Rett spiked another fever around bedtime, prompting us to weigh returning to the hospital before deciding instead to see how he fared, lest we disrupt the day’s imagined momentum with measures we knew would likely be futile. He seemed especially restless that night, requiring regular pats and shushing over the omnipresent waves of his ocean sound machine. By next morning his temperature had risen north of 102, lassitude now noticeably manifest in hollowed eyes and labored breaths. We supplemented the Tylenol with a small dose of morphine, prescribed upon our dismissal from Boston Children’s Hospital and dispensed only a handful of times since. As ever, the sedative effect was near instantaneous, a fact that elicited from Deana and me a twinned sense of relief and guilt, though the pressing circumstances couldn’t help but temporarily bury the latter. Plenty of cancer kids need morphine, we thought, not knowing—or anyway, not wanting to know—the ends to which many of those plenty were slowly being pulled.
As a precaution, we headed to the hospital straightaway, two hours ahead of the scheduled scan. Mark, our nurse, rechecked Rett’s temperature to find it slightly lowered, recommending we wait to give Rett more medication until prior to the scan. In the interim we propped Rett up in a wagon and wheeled him around the hospital, stopping at a Starbucks kiosk for coffees and a snack. Among the edible loose ends was an assortment of fruit smoothie pouches, which struck me as one vaguely-solid food Rett might be willing to try. While idling in the radiology waiting room, I twisted off the cap and squeezed a drop in his mouth. His eyes, previously tired and wan, instantly lit up like warning flares. Watching Rett experience that bliss, ephemeral as it felt, I wondered why we’d waited so long to try, why we’d avoided giving him something that wasn’t milk. We were so worried about surviving—whether a year, the week, or an hour—that we’d forgotten to show him even little ways to live.
Normally, Rett would’ve been anesthetized; the process had become so rote we merely took it for granted. But the radiologists insisted on seeing if he could lie still enough to produce an accurate scan. The last time we’d tried this, late in our stay at Boston Children’s, Rett lasted all of thirty seconds before flailing his objection, and nothing about his mood or condition suggested today would be any different. Handing him his toy ambulance, we kissed his forehead as the tray inched its way into the chamber. Donned in X-ray vests and stationed a good twenty feet from the machine, Deana and I watched as Rett methodically spun his toy’s plastic black wheels—The Inspector, we’d come to call him—without so much as a whimper or whine. Maybe it was the meds. Maybe he was older, or more patient, or had simply grown accustomed to the endless prods and hassles of the caring machine. Whatever the reason, when the scan was complete less than ten minutes later, we celebrated like he’d scaled a baby milestone, mainly because we couldn’t remember the last one Rett had known.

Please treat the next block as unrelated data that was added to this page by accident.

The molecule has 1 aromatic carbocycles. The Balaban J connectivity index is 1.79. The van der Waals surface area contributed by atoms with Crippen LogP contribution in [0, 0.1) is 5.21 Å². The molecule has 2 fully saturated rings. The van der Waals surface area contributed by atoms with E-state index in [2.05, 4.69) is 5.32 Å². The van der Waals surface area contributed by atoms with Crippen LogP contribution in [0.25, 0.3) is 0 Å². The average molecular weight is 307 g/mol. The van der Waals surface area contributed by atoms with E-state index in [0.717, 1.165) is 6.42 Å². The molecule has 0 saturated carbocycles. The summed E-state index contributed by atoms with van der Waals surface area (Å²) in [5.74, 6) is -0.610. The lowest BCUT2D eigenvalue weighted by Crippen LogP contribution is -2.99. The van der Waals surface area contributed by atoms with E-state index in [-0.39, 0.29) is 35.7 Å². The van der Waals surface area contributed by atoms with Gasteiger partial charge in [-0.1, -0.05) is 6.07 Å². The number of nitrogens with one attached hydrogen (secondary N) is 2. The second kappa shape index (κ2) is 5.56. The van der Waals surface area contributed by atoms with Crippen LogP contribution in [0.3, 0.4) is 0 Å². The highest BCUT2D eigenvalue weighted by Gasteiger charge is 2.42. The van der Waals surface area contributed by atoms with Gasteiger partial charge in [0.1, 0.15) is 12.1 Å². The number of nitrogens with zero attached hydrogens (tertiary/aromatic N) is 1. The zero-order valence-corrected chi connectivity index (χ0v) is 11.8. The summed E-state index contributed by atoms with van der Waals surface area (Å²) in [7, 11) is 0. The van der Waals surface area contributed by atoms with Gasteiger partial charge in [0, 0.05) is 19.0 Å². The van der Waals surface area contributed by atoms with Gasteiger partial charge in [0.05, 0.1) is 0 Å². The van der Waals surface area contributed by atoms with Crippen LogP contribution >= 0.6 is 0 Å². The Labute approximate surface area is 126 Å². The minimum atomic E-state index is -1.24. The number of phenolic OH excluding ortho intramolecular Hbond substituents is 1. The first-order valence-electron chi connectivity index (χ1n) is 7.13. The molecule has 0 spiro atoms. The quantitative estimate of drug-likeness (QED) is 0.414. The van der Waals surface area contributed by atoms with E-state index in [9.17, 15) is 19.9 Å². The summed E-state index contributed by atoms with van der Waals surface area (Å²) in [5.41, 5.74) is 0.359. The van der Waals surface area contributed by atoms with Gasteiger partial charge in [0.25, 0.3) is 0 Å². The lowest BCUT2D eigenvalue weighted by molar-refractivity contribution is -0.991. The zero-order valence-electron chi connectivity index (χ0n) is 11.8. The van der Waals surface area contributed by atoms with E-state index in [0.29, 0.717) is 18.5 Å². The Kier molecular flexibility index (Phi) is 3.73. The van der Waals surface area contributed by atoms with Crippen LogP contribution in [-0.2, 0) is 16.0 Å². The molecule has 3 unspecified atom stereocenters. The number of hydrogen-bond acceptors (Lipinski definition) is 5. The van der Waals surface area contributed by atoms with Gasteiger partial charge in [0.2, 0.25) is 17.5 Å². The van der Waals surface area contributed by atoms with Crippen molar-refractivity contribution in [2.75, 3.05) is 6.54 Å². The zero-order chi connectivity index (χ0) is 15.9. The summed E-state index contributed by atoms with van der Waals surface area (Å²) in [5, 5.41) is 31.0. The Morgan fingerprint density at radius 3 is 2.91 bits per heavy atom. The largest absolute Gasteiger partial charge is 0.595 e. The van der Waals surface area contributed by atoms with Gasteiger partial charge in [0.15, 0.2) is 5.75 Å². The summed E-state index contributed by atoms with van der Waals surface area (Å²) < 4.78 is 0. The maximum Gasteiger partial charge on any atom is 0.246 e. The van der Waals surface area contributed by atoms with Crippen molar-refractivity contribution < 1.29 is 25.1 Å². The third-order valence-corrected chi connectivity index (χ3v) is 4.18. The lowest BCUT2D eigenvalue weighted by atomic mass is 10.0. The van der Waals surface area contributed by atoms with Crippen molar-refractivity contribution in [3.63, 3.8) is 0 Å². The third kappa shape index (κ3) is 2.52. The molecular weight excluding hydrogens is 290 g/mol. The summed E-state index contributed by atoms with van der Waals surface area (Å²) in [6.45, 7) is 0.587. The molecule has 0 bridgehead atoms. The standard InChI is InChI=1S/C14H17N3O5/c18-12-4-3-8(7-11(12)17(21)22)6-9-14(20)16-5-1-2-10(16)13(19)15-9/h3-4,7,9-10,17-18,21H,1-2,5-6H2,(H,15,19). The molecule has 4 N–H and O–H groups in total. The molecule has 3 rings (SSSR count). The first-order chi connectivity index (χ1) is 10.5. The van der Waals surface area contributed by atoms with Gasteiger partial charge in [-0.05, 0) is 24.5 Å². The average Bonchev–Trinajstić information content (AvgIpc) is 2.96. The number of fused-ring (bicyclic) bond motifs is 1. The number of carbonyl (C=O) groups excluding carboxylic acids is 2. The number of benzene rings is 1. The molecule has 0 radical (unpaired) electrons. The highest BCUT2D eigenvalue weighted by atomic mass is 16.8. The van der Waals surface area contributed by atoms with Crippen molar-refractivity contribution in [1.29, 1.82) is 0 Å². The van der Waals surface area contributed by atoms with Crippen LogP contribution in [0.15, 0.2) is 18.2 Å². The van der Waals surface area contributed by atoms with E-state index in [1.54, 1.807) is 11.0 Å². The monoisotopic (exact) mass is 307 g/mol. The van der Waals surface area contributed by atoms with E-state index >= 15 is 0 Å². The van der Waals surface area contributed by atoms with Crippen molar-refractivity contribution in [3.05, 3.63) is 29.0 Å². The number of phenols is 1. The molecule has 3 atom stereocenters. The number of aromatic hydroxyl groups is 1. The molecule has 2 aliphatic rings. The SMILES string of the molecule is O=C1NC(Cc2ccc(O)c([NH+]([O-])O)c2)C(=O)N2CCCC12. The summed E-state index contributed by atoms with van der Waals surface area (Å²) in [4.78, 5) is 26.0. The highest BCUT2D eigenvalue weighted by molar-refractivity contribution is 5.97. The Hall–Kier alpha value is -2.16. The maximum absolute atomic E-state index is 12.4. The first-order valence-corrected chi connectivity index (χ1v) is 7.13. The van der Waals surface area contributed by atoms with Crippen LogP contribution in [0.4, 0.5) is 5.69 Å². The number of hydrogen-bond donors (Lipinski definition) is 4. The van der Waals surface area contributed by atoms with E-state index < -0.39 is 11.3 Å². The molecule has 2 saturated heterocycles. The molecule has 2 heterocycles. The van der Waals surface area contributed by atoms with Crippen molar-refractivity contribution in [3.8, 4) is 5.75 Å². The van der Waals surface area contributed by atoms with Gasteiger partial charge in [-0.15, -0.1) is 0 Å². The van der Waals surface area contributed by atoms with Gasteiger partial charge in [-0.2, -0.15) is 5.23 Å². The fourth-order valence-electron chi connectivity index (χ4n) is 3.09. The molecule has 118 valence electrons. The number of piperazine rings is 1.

Rett’s temperature remained high, his demeanor having withered somewhat since the scan. He only seemed content when we were holding him, nestling his head in whatever crook of our body he could. It had been a whirlwind few days, we agreed, upheaving enough to quake the composure of any ten-month-old, let alone one battling cancer. This time through, the cafeteria piano sat empty, lending the lowly echoing drone of voices the choral onus of an ancient play. I remember scanning the tables and noticing just how profoundly sad the faces seemed, despite the occasional smiling face from those that had the fairest excuse to never do so. On the whole, however, the emotional panorama seemed hammered in black relief against the colorful Disney charm St. Jude tries so hard and earnestly to foreground. Faces that all knew, or at least crossed the thought, that this might be the last place they’d see their child alive.
After a few more loops around the halls, we checked in for our meeting with Dr. Park. Rett was nearly asleep in Deana’s arms, something he hadn’t done since infancy, restless movement accompanied by an intermittent moan. Dr. Park observed him intently and we could read into her near-welling eyes the brunt to come. “We’ve reviewed the scans,” she began, her voice hardly above a whisper, “and based on the severe metastasis of the tumor, we don’t think Everett will be able to survive the trial.”